Recently, I had a very poignant conversation with a man in his 50s who told me, “I grew up in a small rural town where no one had ever mentioned the possibility of my being attracted to someone of the same sex. At that time, even our church didn’t preach against it. Of course homosexuality wasn’t visible on TV, and we didn’t have the Internet. At about the age of 12, I realized that my feelings were different than the other boys, at least as far as I knew. I thought that I must be the only person in the whole world who had these evil feelings. I was terrified of going to high school because my secret might get found out when I had to take a communal shower during PE. I spent the summer between my middle school and high school years trying to figure out how to kill myself in a way that wouldn’t hurt me or upset my family so that no one would ever have to know.”
We both rejoiced after he told me his story because he is alive, happy, loved, and a valuable member of our society. Thanks to the courage of many people including this man, boys and girls don’t have to worry anymore that they are the only people in the world who are gay, lesbian, bi-sexual, transgendered or questioning their sexual identity.
Our world has come a long way in terms of this kind of prejudice — and still has a long way to go. Kids who are starting to become aware of their sexual feelings do still have to worry that their sexual orientation or identity might be considered wrong by others, cause them to lose the love of their families, force them to face homophobia, put them at greater risk of being assaulted, and make their lives harder.
At Kidpower, we promote inclusiveness and understanding of differences as being essential to our vision of working together to create cultures of caring, respect, and safety for everyone, everywhere. Violence because of someone’s sexual orientation and identity is still sometimes not understood as being just as much of a hate crime as violence due to other forms of prejudice. For this reason, we have added an LGBTQ Safety section to our new Kidpower.org website.
During PRIDE Week, and of course at other times, we encourage members of the LGBTQ community and their allies to be proud of who they are — and to keep these seven “People Safety” strategies in mind so they can celebrate with safety and confidence:
1. Put Safety First. Your safety is more important than embarrassment, inconvenience, or offense to yourself or others.
2. Assess Situations Realistically. Don’t fall into the traps of the “Illusion of Safety” or thinking, “But It’s My RIGHT!” Notice when something “doesn’t feel right,” and pay more attention rather than dismissing the feeling. Think First before doing something risky just because you are filled with a a sense of even justified outrage. (See #1!)
3. Use Target Denial. Target Denial means staying aware of your surroundings, noticing who and what is going on around you and moving out of reach or leaving before trouble starts. Be willing to change your plan if a situation starts to become unsafe. Don’t let yourself operate on automatic pilot, assuming that a big crowd or a even quiet corner is, or will remain, safe. This also means that even during PRIDE week, you still want to Think First before you wear your Gay Pride tee shirt or hold hands around people who you believe may be likely to react with violence.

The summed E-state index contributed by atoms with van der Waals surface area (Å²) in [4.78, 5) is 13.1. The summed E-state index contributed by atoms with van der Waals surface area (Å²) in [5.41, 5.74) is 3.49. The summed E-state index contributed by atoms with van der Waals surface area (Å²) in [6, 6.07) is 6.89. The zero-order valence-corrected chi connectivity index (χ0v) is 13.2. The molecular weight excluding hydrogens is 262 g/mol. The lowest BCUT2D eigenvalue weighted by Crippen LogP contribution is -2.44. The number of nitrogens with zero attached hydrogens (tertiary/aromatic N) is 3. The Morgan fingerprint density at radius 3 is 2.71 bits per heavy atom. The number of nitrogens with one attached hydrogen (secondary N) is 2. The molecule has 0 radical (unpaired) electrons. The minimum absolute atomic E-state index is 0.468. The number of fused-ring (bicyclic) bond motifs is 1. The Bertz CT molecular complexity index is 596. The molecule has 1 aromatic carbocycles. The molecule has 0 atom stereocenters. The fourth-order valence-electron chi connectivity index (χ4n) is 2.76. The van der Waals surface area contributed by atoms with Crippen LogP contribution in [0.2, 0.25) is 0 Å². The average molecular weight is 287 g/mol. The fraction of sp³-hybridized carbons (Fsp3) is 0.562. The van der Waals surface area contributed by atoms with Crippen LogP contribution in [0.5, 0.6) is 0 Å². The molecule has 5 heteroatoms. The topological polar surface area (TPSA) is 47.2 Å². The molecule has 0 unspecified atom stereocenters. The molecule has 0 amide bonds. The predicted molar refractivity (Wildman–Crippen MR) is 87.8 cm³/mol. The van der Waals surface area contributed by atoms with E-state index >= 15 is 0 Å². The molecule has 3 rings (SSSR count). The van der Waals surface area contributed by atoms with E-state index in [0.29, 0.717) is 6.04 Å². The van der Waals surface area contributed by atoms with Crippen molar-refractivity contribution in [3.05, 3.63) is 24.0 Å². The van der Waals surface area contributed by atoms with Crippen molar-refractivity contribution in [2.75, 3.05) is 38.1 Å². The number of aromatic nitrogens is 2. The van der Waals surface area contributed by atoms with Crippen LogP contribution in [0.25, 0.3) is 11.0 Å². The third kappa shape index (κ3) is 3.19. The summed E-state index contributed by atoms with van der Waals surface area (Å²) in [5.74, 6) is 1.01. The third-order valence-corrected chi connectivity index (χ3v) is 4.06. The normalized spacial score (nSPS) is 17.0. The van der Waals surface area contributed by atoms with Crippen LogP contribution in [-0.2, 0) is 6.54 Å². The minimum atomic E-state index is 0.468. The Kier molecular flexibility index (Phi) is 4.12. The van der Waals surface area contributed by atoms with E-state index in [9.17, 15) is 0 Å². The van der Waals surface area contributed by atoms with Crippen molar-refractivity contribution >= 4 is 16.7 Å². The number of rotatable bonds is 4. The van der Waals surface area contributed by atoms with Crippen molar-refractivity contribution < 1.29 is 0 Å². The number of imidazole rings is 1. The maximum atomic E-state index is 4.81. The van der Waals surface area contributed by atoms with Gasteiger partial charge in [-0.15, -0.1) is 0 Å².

4. Stay Centered. Manage your emotional triggers so you can act aware, respectful, calm, and confident even if someone is being rude or threatening. Take a step back and give yourself a moment to breathe and look around, make sure you are balanced on your feet and that your hands are open, calm and available to you – such as down by your sides, up and close to the front of your chest like a fence, or together in a “Namaste” type of gesture.
5. De-escalate. If someone is threatening or trying to pick a fight, say whatever you need to say in order to leave in a peaceful way. You do not owe an attacker the truth. Be willing to lie in order to leave a threatening situation safely or even to apologize for upsetting someone, even if this is totally unfair. Don’t let anyone bait you into a fight or other unsafe actions that might give them more privacy or control.
6. Set Boundaries. When it is reasonably safe to do so, speak up about prejudice in a powerful, respectful way that does not attack others even if they are rude and insulting. Think about the pros and cons of speaking up in this particular moment. Life is not risk free and we have to take some risks in order to advocate for ourselves and others. At the same time, sometimes speaking up makes things worse and leaving and getting help might be a more effective strategy to use.
7. Get Help. Remember that safety is with safe people, and not just a safer location. You have the right to interrupt busy people, and to make them uncomfortable, in order to protect yourself and to get support to stop a situation that is unsafe. Be prepared to be persistent if someone doesn’t listen at first. If one person doesn’t help, find another who will. Even if the immediate problem has stopped, still get help and support from people you trust. We frequently hear stories of how someone getting help for themselves also had the effect of helping others avoid the same or similar problems.
Kidpower is short for Kidpower Teenpower Fullpower International, a non-profit leader in “People Safety” education and training for people of all ages. Visit Kidpower.org for free Library resources, affordable publications, in-person workshops, and consultation.
To interview Irene van der Zande or invite her to speak at your event, please contact her at 1-800-467-6997 Ext. 6# or e-mail email@example.com